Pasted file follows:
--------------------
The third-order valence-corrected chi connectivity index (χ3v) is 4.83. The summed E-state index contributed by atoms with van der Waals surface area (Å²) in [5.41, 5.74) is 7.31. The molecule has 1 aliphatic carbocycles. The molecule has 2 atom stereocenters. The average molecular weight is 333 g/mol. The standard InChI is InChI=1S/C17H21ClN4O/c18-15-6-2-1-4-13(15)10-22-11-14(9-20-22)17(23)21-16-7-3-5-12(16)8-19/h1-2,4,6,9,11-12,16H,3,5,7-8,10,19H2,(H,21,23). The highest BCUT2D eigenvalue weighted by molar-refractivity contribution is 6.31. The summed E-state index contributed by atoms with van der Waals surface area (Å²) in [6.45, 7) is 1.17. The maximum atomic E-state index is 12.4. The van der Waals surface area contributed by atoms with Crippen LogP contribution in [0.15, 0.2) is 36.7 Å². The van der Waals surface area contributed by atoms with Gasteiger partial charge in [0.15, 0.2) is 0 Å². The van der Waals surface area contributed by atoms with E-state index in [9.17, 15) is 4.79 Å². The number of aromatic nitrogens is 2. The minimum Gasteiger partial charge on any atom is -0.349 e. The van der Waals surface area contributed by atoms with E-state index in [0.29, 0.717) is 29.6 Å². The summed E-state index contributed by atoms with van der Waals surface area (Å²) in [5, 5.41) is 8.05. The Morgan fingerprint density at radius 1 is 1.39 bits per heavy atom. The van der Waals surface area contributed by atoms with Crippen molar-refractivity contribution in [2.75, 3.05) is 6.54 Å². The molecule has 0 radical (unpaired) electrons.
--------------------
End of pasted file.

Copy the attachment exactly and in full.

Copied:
The third-order valence-corrected chi connectivity index (χ3v) is 4.83. The summed E-state index contributed by atoms with van der Waals surface area (Å²) in [5.41, 5.74) is 7.31. The molecule has 1 aliphatic carbocycles. The molecule has 2 atom stereocenters. The average molecular weight is 333 g/mol. The standard InChI is InChI=1S/C17H21ClN4O/c18-15-6-2-1-4-13(15)10-22-11-14(9-20-22)17(23)21-16-7-3-5-12(16)8-19/h1-2,4,6,9,11-12,16H,3,5,7-8,10,19H2,(H,21,23). The highest BCUT2D eigenvalue weighted by molar-refractivity contribution is 6.31. The summed E-state index contributed by atoms with van der Waals surface area (Å²) in [6.45, 7) is 1.17. The maximum atomic E-state index is 12.4. The van der Waals surface area contributed by atoms with Crippen LogP contribution in [0.15, 0.2) is 36.7 Å². The van der Waals surface area contributed by atoms with Gasteiger partial charge in [0.15, 0.2) is 0 Å². The van der Waals surface area contributed by atoms with E-state index in [9.17, 15) is 4.79 Å². The number of aromatic nitrogens is 2. The minimum Gasteiger partial charge on any atom is -0.349 e. The van der Waals surface area contributed by atoms with E-state index in [0.29, 0.717) is 29.6 Å². The summed E-state index contributed by atoms with van der Waals surface area (Å²) in [5, 5.41) is 8.05. The Morgan fingerprint density at radius 1 is 1.39 bits per heavy atom. The van der Waals surface area contributed by atoms with Crippen molar-refractivity contribution in [2.75, 3.05) is 6.54 Å². The molecule has 0 radical (unpaired) electrons.